• Sarabhai House, Ahamadabad
  • Millowner’s Association Building, Ahmedabad.
  • Interstate Bus Terminal, New Delhi
  • Permanent Exhibition Hall of Prāgati Maidan, New Delhi
Architecture of Le Corbusier: Critical Appraisal

The original name of Le Corbusier was Charles-Edouard Jeanneret. He was born in Switzerland in 1887 and when he moved to Paris at the age of 20, adopted name of his maternal grandfather as his pseudonym. He was one of the founding fathers of the modernist movement and of what has come to be known as the “International Style” in architecture. He is best known for the idea of a house as a “machine” to live in. His urban planning ideas were influential; readily accepted and implemented on grand scale. However, critics claim that most of them were cold inhuman totalitarian plans and resulted either in failures or in miserability. Indeed, some of his plans were utopian provocations and indeed resulted in failures {example Ville Radieuse, Ville Contemporaine}. Nevertheless, Corbusier was more an architect than an urban planner.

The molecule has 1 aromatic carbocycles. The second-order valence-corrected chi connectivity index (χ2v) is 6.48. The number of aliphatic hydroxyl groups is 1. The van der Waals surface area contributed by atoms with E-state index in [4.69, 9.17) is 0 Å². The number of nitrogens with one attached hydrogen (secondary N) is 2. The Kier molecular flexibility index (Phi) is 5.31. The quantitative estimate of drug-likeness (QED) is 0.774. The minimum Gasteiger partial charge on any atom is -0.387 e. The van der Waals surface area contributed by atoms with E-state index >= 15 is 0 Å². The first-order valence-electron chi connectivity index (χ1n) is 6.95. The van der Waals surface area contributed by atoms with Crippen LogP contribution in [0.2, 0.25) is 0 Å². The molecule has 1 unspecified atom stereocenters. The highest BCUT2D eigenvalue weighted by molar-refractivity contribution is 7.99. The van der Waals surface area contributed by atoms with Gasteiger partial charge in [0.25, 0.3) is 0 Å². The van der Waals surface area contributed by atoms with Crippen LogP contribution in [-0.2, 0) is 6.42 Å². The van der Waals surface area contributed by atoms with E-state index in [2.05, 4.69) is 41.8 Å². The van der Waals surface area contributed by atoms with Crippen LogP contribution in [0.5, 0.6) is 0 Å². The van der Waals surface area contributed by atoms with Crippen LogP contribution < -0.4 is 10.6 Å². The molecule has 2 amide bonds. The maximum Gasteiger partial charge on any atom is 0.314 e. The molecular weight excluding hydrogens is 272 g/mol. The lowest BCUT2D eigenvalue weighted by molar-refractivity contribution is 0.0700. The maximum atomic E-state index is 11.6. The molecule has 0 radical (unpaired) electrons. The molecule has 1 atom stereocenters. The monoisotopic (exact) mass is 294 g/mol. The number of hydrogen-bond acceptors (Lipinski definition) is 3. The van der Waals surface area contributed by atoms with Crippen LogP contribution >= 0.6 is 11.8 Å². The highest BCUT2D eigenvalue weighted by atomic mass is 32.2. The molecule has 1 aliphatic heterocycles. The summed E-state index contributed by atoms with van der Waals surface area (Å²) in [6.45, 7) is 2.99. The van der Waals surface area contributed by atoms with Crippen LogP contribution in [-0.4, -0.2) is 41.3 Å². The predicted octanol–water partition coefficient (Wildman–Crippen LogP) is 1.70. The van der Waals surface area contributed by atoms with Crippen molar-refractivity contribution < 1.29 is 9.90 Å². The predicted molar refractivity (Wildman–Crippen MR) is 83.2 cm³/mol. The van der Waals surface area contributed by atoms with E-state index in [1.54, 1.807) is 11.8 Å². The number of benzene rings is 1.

Achyut Kanvinde

Achyut Kanvinde (1916-2002) has been regarded a pioneer of the modern architecture in India. His influence on the wide use of flexible concrete column and beam grid in India has been much acclaimed. However, his main contribution to India’s built environment remains giving priority to people’s need over imposing intentions of designers. The Iskon Temple and National Institute of Bank Management (NIBM) at Pune are some of his hallmark architecture. He is known to have many institutional buildings in India such as __:

  • Physical Research Laboratory, Ahmedabad
  • Council of Scientific and Industrial Research
  • IIT Kanpur Campus (1966)
  • Institute of Rural Management, Anand